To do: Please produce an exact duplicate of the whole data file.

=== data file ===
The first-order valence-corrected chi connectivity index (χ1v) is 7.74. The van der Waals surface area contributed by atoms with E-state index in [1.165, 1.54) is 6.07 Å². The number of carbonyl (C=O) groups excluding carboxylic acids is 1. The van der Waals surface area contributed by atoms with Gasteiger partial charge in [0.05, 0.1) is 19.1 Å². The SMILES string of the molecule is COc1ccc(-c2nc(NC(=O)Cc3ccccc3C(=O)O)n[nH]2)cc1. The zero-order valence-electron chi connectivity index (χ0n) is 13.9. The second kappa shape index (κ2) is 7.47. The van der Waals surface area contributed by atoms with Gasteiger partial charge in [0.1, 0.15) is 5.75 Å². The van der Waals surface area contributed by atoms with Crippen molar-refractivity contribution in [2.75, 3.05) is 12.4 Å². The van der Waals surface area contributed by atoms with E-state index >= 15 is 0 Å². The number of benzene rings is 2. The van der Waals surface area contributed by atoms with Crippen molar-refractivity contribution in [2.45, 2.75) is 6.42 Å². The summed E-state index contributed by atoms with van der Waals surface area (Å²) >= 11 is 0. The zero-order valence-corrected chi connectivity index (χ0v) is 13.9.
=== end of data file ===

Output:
The first-order valence-corrected chi connectivity index (χ1v) is 7.74. The van der Waals surface area contributed by atoms with E-state index in [1.165, 1.54) is 6.07 Å². The number of carbonyl (C=O) groups excluding carboxylic acids is 1. The van der Waals surface area contributed by atoms with Gasteiger partial charge in [0.05, 0.1) is 19.1 Å². The SMILES string of the molecule is COc1ccc(-c2nc(NC(=O)Cc3ccccc3C(=O)O)n[nH]2)cc1. The zero-order valence-electron chi connectivity index (χ0n) is 13.9. The second kappa shape index (κ2) is 7.47. The van der Waals surface area contributed by atoms with Gasteiger partial charge in [0.1, 0.15) is 5.75 Å². The van der Waals surface area contributed by atoms with Crippen molar-refractivity contribution in [2.75, 3.05) is 12.4 Å². The van der Waals surface area contributed by atoms with E-state index >= 15 is 0 Å². The number of benzene rings is 2. The van der Waals surface area contributed by atoms with Crippen molar-refractivity contribution in [2.45, 2.75) is 6.42 Å². The summed E-state index contributed by atoms with van der Waals surface area (Å²) >= 11 is 0. The zero-order valence-corrected chi connectivity index (χ0v) is 13.9.